The event has already raised eyebrows as it clashed with the already announced OnePlus 6T launch in New York, which was brought forward twenty-four hours to get some oxygen . I’ll leave it as an exercise to the reader just how much of this is a co-incidence.
First up, the main message from the event may not be the tablets, desktops, or laptops. Apple will have gathered the world’s press (or at least they will be waiting by their keyboards for details) so this is the perfect time to reinforce just how successful the iPhone XS, XS Max, and iPhone XR have been in Apple’s eyes.
It’s a chance to address the poor communication around issues such as the failure to charge, the beauty filter being applied to the selfie mode, and the weakness of iOS 12 in a number of areas. Or we might be told they are “the most successful launches in Apple’s history” and that customer reaction to the branded features are “off the scale”. Which option do you think Cook will choose?
Reinforcement aside, the big message is likely to be the new iPad Pro picking up many of the features of the iPhone X family and doing its best to usurp the lighter MacBook machines.
There is evidence in iOS 12 that Apple is moving to a ‘home button free’ design which will mean gesture support similar to the iPhone X. The image resources in the code also point to the power button staying in the top right corner with the volume keys in the traditional high placement on the right hand edge.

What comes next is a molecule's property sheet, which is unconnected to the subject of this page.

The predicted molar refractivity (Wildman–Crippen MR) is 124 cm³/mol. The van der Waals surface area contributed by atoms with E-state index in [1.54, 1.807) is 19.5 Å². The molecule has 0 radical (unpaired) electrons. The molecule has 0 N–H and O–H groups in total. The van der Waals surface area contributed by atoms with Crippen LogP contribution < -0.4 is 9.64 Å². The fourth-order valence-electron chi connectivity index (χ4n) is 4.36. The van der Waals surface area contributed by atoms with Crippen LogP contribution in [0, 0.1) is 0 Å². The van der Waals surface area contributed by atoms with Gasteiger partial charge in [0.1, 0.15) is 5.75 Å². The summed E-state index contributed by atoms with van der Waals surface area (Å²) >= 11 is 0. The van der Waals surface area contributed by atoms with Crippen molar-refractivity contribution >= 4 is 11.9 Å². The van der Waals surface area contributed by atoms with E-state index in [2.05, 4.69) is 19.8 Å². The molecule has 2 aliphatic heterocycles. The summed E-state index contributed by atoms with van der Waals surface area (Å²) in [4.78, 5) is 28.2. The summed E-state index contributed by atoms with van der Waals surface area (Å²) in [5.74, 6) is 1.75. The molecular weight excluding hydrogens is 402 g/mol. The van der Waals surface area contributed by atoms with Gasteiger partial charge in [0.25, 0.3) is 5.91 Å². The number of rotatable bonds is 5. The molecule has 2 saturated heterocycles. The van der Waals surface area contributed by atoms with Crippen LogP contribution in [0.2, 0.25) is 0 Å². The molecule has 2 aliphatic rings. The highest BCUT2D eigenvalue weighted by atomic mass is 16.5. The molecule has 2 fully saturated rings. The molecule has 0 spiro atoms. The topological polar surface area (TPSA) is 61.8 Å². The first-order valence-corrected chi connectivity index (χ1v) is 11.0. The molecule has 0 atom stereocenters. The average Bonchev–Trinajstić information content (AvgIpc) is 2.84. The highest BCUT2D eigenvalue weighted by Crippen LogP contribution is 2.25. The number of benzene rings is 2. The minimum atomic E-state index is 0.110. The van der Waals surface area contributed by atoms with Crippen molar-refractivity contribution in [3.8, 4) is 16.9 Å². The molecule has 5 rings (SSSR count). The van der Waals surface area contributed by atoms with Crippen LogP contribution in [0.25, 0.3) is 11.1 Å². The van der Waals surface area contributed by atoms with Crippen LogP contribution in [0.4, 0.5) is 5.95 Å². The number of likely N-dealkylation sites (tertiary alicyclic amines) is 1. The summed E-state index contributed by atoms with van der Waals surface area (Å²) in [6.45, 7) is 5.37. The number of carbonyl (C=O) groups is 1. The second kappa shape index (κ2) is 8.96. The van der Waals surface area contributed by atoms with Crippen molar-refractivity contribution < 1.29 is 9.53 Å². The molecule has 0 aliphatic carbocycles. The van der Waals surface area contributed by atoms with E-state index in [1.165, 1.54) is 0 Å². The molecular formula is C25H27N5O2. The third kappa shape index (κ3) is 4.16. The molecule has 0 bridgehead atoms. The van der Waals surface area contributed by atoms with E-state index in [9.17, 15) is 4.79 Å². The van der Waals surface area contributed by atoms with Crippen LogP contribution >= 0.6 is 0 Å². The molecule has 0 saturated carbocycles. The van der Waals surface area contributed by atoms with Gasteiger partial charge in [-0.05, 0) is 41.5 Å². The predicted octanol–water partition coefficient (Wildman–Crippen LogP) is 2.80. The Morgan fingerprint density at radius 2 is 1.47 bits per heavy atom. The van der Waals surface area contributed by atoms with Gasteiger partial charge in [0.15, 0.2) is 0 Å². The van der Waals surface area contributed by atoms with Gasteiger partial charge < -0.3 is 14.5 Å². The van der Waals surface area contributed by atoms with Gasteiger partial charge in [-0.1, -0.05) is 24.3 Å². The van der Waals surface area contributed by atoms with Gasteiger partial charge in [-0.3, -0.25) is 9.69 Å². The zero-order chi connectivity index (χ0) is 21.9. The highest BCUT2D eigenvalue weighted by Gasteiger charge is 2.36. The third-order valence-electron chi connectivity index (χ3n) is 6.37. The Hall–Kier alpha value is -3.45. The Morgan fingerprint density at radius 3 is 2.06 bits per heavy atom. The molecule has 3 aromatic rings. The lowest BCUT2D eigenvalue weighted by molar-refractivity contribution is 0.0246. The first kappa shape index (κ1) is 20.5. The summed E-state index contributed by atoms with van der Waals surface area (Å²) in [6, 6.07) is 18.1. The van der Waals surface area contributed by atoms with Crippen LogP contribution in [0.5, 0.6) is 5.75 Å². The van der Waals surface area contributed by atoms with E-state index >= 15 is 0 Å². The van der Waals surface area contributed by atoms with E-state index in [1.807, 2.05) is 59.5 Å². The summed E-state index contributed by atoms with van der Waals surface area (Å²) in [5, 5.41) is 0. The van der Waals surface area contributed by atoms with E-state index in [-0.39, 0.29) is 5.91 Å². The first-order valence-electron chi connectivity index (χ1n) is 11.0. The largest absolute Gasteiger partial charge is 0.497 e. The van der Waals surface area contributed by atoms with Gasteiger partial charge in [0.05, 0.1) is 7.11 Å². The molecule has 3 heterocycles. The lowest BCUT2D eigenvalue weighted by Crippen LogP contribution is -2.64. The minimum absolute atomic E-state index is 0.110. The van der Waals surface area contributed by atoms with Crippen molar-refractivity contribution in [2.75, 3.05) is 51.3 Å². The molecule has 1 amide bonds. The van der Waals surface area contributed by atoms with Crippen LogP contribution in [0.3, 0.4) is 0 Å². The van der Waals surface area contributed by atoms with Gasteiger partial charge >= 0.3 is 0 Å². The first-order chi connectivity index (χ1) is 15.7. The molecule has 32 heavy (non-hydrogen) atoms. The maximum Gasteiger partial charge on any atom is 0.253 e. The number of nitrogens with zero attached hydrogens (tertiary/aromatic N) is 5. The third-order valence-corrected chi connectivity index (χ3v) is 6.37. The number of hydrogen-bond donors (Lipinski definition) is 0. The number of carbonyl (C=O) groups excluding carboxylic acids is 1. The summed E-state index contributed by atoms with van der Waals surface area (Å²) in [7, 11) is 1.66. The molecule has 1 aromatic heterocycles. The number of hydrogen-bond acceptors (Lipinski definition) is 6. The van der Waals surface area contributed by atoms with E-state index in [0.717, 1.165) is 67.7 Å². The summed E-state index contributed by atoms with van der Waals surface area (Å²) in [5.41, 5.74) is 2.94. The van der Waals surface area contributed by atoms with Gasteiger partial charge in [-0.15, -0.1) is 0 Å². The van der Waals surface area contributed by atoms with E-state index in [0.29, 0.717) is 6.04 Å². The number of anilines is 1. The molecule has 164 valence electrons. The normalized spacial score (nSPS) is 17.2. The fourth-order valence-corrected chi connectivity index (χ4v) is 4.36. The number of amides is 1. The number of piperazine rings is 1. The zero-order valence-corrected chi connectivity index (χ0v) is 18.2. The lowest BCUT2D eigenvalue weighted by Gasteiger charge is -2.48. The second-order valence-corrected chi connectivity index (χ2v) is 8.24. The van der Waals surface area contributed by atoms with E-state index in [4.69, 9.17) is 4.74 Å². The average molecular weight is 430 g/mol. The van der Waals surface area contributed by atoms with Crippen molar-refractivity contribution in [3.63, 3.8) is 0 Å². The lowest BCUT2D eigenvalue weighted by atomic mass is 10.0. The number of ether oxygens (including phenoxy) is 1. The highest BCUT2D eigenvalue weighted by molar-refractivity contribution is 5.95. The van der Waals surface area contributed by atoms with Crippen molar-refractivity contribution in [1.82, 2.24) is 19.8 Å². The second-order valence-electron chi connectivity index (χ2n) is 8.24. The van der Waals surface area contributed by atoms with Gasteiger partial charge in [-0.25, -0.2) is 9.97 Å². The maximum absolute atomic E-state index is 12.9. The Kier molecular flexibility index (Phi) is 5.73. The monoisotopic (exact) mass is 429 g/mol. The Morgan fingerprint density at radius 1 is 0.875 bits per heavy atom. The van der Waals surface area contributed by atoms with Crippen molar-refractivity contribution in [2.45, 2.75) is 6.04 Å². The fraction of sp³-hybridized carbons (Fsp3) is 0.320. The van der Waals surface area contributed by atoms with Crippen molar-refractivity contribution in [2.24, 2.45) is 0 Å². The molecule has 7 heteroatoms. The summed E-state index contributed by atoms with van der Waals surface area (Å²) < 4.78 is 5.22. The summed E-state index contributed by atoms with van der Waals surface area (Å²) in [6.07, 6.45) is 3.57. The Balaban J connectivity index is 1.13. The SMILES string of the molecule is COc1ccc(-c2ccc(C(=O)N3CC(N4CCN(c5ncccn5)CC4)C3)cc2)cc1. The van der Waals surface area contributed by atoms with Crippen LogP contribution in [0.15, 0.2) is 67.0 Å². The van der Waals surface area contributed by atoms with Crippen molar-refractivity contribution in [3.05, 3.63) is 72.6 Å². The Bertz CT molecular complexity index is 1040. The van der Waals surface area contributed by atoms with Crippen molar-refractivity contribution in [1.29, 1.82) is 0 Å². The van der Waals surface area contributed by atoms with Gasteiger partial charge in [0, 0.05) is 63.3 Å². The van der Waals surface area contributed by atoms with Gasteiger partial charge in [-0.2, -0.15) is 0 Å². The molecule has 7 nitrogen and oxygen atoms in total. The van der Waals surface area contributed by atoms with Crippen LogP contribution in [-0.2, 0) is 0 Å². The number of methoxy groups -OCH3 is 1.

The screen also shows rounded corners and a reasonable sized bezel. While Apple’s definition of edge-to-edge rarely means ‘right up to the edge’ tablets do need a certain amount of ‘dead’ space to be held comfortably.
With no home button the expectation is that both sizes of the iPad Pro (the current 12.9-inch model and a slight bump in specs of the smaller tablet to 11 inches) will be updated to use FaceID for biometric security, but the larger bezels will mean that a notched screen will not be needed.
There’s also a number of sources pointing towards a reworked iPad Mini, but this may not be ready for the end of October. This may be held back for an extra PR push of the range in November, or it may be a ‘surprise’ launch with a lead time measured in weeks.
With a new model number sitting with regulators, expect at least one new MacBook, which in the process will answer the question of what happens to the MacBook Air. The Air is currently the entry-level MacOS laptop, but the specifications are very long in the tooth. Apple could update the Air brand name, it could simply match specs with the competition, or it could drop the Air branding and introduce a lower-specced MacBook in the $999 slot.
While it has been close to eighteen months since the iMac line-up was updated (and twelve months for the iMac Pro) a spec bump to keep the machines feeling current is also expected and ties in with the model numbers filed by Apple.
And fans of the Mac Mini will be crossing their fingers. Again. That said, Apple is throwing so many new models and choices at the wall across the various hardware ranges that this may be the year the Mac Mini is refreshed. Maybe.
With both the iPad and the Mac families being updated, the event will cast a harsh light on the choice of iOS over macOS by Apple. I’d expect the lion’s share of time to go on the iPad Pro hardware and promoting it as the portable computer, with the redefinition of the MacBook relegated to a supporting role. This is in keeping with other indicators from Apple’s recent history – the desktop is for developers and some specialist media tasks, while the general purpose computer is the tablet running iOS with a detachable keyboard cover.
If the September iPhone event showed off Apple’s star pitchers, the October event shows off how much depth Tim Cook’s team has in the bullpen. It’s certainly stacked towards the iPad and complements the iOS pitchers from last month. The macOS line-up can still pull out some surprises but the southpaws needs a little bit more love and attention from the pitching manager to get stage time.